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Fiddler on the Roof

Harvey Fierstein and Rosie O'Donnell
in Fiddler on the Roof
(Photo © Carol Rosegg)
Rosie O'Donnell, who looks like the daughter Stan Laurel and Oliver Hardy never gave birth to, often seems to have two diverse personalities. There's the loudmouth show-off, last on view in Manhattan as the producer of the ill-fated, $10 million Taboo. Then there's the Barbra Streisand-loving comedian who appreciates other performers so much that she regularly used her talk show to introduce talented newcomers to the public, a benevolent gesture that the showbiz world greatly misses.

Now, O'Donnell has smartly stepped into the role of Golde in the revival of Fiddler on the Roof, melding her two manifestations into one nicely wrought portrayal. The tolerant mother of five daughters and wife of the long-suffering, charismatic Tevye, Golde knows that a woman's place is in the home. (The show's magnificent opening number, "Tradition," clearly lays out the societal/familial demands and expectations.) But she also understands that, within the home and especially around the Sabbath table, she can flaunt her authority -- and she does so with the wave of a hand, the shrug of a shoulder, the lift of an eyebrow.

O'Donnell plays her part with economy and hard-earned savvy. She humors her husband, keeps their daughters in line, chats to Yente the matchmaker, and accommodates herself to the changes going on all around her. In short, she fits into the ensemble with a trouper's aplomb.

Some may be surprised that O'Donnell is hewing to the company line, but she's done it before. She's a responsible actress when she wants to be, as she has proved on Broadway in Grease and Seussical -- and now in Fiddler. Her singing leaves something to be desired, but only in the classic "Sunrise, Sunset" does she really fall short of the mark. She more than makes up for her vocal deficiencies when she does her share of the speak-singing duties in "Do You Love Me?" (This song has got to be one of the great romantic duets for middle-aged couples musical theater history.)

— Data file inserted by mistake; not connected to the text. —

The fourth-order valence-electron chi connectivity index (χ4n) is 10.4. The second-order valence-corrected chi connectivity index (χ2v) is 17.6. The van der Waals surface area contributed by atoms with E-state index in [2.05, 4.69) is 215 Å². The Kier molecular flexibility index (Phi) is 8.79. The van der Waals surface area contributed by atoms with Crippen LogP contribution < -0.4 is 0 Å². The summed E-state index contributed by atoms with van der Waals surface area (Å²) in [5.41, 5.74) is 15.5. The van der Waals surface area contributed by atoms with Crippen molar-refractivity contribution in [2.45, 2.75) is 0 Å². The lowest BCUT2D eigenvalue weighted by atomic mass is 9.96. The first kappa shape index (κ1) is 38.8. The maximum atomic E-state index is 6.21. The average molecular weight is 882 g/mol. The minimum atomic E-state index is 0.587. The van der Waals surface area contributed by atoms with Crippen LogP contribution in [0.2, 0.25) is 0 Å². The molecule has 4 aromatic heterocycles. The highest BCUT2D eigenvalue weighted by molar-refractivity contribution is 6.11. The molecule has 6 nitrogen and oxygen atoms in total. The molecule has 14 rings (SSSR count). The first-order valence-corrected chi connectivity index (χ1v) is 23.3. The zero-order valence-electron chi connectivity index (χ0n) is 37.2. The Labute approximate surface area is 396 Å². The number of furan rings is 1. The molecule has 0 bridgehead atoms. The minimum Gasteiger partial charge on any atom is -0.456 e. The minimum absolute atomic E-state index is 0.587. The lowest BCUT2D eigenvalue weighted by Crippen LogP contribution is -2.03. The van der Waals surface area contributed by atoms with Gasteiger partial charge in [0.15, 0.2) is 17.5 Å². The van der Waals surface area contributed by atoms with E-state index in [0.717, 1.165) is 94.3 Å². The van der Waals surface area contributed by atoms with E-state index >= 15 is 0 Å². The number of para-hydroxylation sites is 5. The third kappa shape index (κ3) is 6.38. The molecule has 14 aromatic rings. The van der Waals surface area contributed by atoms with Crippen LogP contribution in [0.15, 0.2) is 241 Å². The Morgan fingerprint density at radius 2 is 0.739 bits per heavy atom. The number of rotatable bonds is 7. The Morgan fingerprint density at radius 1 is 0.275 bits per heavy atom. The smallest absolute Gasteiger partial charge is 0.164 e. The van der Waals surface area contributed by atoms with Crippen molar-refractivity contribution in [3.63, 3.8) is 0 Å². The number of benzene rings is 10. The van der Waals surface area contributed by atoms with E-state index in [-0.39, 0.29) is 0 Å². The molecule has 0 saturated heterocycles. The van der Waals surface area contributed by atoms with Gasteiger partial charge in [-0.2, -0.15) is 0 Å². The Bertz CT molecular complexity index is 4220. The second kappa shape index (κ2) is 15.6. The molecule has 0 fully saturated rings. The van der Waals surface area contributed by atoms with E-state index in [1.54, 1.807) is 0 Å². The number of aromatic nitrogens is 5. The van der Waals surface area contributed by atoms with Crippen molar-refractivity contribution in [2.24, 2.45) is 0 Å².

Of course, that duet takes two. O'Donnell is blessed to share it with Harvey Fierstein, who continues to demonstrate his stage mastery as Tevye. Just as Sholom Aleichem's put-upon milkman pulls his cart, Fierstein pulls this show. Without a first-rank Tevye, which this revival didn't boast when it opened, Fiddler is severely hampered. With one, it's a pip -- even in director David Leveaux's excessively Chekhovian production.

In fact, Fierstein is so good that he invites favorable comparison with the tuner's original genius, Zero Mostel, who played the part as a combination of his acclaimed Rhinoceros character and Job. Fierstein brings to Tevye his trademark warmth and a voice that rasps in at least five registers. What he does with a song can't really be called "singing" by any standard definition, but it can definitely be called "putting a number across." In the show's stand-out aria, "If I Were a Rich Man," Fierstein finds a different way to deliver each "biddy-biddy-bom" and make it count.

Still, the acting is his calling-card here. As three of Tevye's daughters find love during the course of the show, the traditionalist learns that the only constant is change and that he must adapt to it as comfortably as possible. At one point, he plaintively wonders, "Can I deny everything I believe?" This moment may be the musical's most telling, and Fierstein brings everything to it.

There's something else to be said for the pairing of Fierstein and O'Donnel in this particular musical. Both stars have been courageous in making known their homosexual orientation and have consistently promulgated the concept of the non-traditional family. In gracing Fiddler, they represent tradition in transition, and it's remarkable to experience this.


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